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jon: from new york city this is bloomberg daybreak. get a check of the markets beginning with this pair right here. the turkish lrye against the u.s. doll amplet we're up 2.28%. all-time low. the pressure has been building. the lira now the worst performing currency so far in
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2017. last year the back end, the president of the country came out and said he would like the citizens to convert their holdings into turkish lira. for the last three weeks residents, nonbank companies have been decreasing dollar deposits. beyond that inflation running wild above the central bank's target. and they are not willing toint convenient. in the f.x. market. the market testing that resolve. significant lira weakness. the border markets, run you through the state of players. another trade. dow futures, negative 42 points. s&p 500 closing an all-time high in friday's session. down by about .1%. if you look at the ft-se, 10 days of gains, up .2% and change. really bucking the trend for global equities. soft recession emerging. i'll run you through the bond
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market. yield curves flattening on treasuries. down four basis points. a ton of supply coming into the market this week. you're going to get $20 billion in 10-year notes. $12 billion, 30-year notes. we have had three straight weeks of gains for treasuries. in the f.x. markets, the cable rate at 121 -- 1.2142. this as the u.k. prime minister sends the pound lower after the u.k. p.m. continues to lay out her precksit goal signaling a single market exit in order to curb immigration. rexit what's next. signaling, she doesn't talk about it so much. what she focuses on is this control of our borders. then we have to kind of like extrapolate from that what she's going to do on the trade side. how difficult is that? guest: it's a breckset it math
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metics going on here. she could well say as she said this morning she doesn't care for such comments as hard or soft brexit. for her the financial markets do work in those binary terms. we saw those today and yesterday. this feeling in the market, whenever she down plays the single market, leads with immigration and control of lawmaking and as her priorities and puts single market or trade aside, that's the reason to set browned and we saw that this morning. jon: from the reporting you do anti-conversations you have, is there a sensitivity towards the market moves for the government when they see the pound rolling over? is it something they are sensitive to? simon: the british government is traditionally, this plies to both governments of conservative and labor persuasion, they tended to not worry about the pound. the u.s. treasuries secretaries have struggled with the market and strong dollar there, they talk about the pound being something for investors to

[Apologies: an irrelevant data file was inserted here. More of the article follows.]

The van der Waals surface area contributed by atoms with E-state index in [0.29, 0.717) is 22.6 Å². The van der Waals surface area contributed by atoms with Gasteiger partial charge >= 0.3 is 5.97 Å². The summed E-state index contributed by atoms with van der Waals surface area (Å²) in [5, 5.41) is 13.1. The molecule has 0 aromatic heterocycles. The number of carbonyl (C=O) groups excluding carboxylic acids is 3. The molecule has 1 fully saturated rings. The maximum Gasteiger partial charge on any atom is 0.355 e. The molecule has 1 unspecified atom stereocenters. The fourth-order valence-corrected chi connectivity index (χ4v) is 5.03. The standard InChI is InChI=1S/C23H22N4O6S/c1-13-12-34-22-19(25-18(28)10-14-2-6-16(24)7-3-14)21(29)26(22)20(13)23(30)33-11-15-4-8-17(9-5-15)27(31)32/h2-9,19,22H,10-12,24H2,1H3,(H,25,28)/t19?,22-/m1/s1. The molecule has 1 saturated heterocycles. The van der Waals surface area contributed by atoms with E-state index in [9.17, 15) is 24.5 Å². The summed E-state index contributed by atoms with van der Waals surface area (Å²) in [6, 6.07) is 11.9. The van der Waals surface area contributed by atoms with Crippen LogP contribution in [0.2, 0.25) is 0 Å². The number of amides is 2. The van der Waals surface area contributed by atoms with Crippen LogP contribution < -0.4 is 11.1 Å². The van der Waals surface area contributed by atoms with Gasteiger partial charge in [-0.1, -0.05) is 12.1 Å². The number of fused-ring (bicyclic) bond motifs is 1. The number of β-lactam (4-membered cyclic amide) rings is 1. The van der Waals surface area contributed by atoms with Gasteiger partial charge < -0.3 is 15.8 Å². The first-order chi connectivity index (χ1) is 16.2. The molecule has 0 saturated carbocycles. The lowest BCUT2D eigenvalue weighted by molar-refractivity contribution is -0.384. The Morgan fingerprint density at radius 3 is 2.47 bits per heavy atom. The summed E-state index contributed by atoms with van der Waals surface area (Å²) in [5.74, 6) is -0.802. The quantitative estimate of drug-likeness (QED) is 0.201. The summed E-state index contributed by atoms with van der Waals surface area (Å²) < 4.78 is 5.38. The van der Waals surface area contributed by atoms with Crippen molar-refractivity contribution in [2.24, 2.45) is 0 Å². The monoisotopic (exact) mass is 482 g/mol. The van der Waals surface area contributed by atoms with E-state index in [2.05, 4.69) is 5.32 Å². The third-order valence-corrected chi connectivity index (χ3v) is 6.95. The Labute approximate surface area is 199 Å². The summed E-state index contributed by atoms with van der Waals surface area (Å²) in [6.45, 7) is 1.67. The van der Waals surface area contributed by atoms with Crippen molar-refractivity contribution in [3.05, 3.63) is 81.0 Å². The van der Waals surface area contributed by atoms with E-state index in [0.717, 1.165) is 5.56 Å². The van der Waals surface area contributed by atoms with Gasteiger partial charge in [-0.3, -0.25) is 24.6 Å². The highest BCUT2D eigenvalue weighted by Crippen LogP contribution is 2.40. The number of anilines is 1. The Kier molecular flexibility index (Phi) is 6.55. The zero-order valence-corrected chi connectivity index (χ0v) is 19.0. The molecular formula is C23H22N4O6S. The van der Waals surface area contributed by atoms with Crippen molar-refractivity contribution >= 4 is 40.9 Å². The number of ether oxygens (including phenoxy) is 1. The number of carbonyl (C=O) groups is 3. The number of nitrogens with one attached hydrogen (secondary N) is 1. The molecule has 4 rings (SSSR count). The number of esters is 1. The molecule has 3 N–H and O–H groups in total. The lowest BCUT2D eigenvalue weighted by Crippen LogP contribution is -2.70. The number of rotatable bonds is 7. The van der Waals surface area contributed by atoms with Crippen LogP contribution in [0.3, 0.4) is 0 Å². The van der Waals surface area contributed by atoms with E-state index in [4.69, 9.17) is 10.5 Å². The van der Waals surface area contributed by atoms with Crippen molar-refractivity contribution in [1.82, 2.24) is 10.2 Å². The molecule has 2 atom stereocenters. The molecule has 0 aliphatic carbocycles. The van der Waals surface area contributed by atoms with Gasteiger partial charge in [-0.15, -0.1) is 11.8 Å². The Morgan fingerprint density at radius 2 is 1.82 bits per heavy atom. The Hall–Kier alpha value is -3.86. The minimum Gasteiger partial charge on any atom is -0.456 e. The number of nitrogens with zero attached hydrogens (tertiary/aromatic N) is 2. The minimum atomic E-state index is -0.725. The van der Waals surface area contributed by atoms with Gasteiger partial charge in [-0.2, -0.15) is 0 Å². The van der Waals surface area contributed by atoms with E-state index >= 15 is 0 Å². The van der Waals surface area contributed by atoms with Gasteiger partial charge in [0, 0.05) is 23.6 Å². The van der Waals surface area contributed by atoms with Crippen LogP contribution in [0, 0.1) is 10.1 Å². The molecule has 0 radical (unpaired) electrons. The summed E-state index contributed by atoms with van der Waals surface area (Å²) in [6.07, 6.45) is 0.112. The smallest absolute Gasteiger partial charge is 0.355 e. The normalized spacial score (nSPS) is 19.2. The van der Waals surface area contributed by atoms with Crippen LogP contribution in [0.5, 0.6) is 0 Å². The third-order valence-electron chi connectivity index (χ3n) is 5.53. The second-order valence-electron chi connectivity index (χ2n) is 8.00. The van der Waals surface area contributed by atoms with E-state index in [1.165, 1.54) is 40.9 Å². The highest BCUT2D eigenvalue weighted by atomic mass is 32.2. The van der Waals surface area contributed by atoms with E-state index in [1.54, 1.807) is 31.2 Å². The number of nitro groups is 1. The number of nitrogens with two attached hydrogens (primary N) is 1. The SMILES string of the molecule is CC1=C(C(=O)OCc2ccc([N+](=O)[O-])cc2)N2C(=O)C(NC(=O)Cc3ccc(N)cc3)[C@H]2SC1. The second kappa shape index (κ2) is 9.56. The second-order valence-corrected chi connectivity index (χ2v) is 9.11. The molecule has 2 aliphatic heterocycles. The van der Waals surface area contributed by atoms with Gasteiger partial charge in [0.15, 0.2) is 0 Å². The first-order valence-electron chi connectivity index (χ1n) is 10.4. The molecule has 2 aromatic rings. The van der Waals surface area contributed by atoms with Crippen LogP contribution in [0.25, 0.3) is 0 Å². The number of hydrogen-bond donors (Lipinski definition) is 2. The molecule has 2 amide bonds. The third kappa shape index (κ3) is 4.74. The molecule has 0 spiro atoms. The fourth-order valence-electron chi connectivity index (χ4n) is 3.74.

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anti-not their concern. certainly were the pound to plunge in a disorderly way they would be concerned. for moment they aren't. at the moment they are quite happy for the pound to fall. provides them with a safety valve against any economic pain later on that results from brexit. she was asked about the pound and pushed it aside in her morning press conference. for now they are not too worried. julie: on the flip side, simon, from the other angle, if the administration is not concerned about the market, is the market growing impatient with the lack of detail and lack of more glaret? simon: absolutely. as jonathan said at the top, if you're relying on signals or hints or indications, you are probably a bit worried you don't know exactly what's going on. nobody knows exactly what's going on. traps prime minister may does. points out it does take a little while to get all the ducks in a